Despite growing recognition of neglectful, abusive, and disrespectful treatment of women during childbirth in health facilities, there is no consensus at a global level on how these occurrences are defined and measured. This mixed-methods systematic review aims to synthesize qualitative and quantitative evidence on the mistreatment of women during childbirth in health facilities to inform the development of an evidence-based typology of the phenomenon.
Previous meta-analyses comparing the efficacy of psychotherapeutic interventions for depression were clouded by a limited number of within-study treatment comparisons. This study used network meta-analysis, a novel methodological approach that integrates direct and indirect evidence from randomised controlled studies, to re-examine the comparative efficacy of seven psychotherapeutic interventions for adult depression.
To review the evidence for the short term association between air pollution and stroke.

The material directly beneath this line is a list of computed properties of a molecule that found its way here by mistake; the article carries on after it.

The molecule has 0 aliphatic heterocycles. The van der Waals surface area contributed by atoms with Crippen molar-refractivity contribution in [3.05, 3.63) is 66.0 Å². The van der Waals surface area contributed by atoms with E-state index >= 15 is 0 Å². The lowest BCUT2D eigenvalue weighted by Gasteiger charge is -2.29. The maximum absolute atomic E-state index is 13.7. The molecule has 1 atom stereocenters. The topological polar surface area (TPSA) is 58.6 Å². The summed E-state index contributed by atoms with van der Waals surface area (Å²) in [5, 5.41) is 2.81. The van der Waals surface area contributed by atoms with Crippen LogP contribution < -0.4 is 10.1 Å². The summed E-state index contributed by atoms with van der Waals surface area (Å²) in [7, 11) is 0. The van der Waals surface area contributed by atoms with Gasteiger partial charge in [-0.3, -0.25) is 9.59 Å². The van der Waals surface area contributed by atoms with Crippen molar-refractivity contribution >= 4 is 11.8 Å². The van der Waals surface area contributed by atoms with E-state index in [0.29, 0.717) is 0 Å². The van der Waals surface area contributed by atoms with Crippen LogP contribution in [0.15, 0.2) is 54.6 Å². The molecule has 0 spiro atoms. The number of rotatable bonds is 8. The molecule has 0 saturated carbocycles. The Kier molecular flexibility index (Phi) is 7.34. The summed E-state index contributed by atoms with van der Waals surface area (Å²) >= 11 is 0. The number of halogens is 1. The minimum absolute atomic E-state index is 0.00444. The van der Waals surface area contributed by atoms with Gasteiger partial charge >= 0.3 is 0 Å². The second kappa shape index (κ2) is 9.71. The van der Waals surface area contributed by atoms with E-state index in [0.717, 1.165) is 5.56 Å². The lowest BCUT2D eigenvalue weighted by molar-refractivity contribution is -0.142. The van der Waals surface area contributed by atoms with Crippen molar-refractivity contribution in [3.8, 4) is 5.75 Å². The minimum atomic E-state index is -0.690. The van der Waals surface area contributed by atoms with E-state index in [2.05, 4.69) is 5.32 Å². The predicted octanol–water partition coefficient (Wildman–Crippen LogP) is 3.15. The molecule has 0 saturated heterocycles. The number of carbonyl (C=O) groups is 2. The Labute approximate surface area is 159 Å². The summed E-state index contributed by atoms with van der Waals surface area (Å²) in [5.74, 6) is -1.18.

BACKGROUND: To evaluate the effect of lifestyle modifications on metabolic syndrome (MetS) as assessed by its resolution and improved values for its components. METHODS: This was a systematic review and meta-analysis. Searches were performed of MEDLINE and the Cochrane Database from January 1966 to October 2011 to identify randomized controlled trials (RCTs) related to the study objective. The included studies were RCTs restricted to the English language, with a follow-up period of 6 months or more, which reported overall resolution of MetS or values of MetS components (fasting blood glucose, waist circumference, high-density lipoprotein (HDL), triglycerides, and systolic and diastolic blood pressure (SBP, DBP)) . Two investigators independently assessed study eligibility. The effect sizes were the relative proportion of patients with resolved MetS and mean differences in MetS component values from baseline to 1-year follow-up in a lifestyle-modification intervention (LMI) group versus a control (conventional lifestyle education or no treatment) group. Meta-analyses were conducted using a random-effects model. RESULTS: Eleven interventions in eight RCTs were used for the meta-analyses. The relative proportion of patients with resolved MetS in the intervention group was approximately 2.0 (95% CI 1.5 to 2.7) times greater in the intervention group compared with the control group (7 interventions, n = 2.839). LMI (5 interventions, n = 748) significantly reduced mean values for SBP by 6.4 mmHg (95% CI 9.7 to 3.2), DBP by 3.3 mmHg (95% CI 5.2 to 1.4), triglycerides by 12.0 mg/dl ( 95% CI 22.2 to 1.7), waist circumference by 2.7 cm (95% CI 4.6 to 0.9), and fasting blood glucose by 11.5 mg/dl (95% CI 22.4 to 0.6) (5 interventions), but reductions were not significant for HDL (1.3 mg/dl; 95% CI 0.6 to 3.1). CONCLUSIONS: The LMI was effective in resolving MetS and reducing the severity of related abnormalities (fasting blood glucose, waist circumference, SBP and DBP, and triglycerides) in subjects with MetS.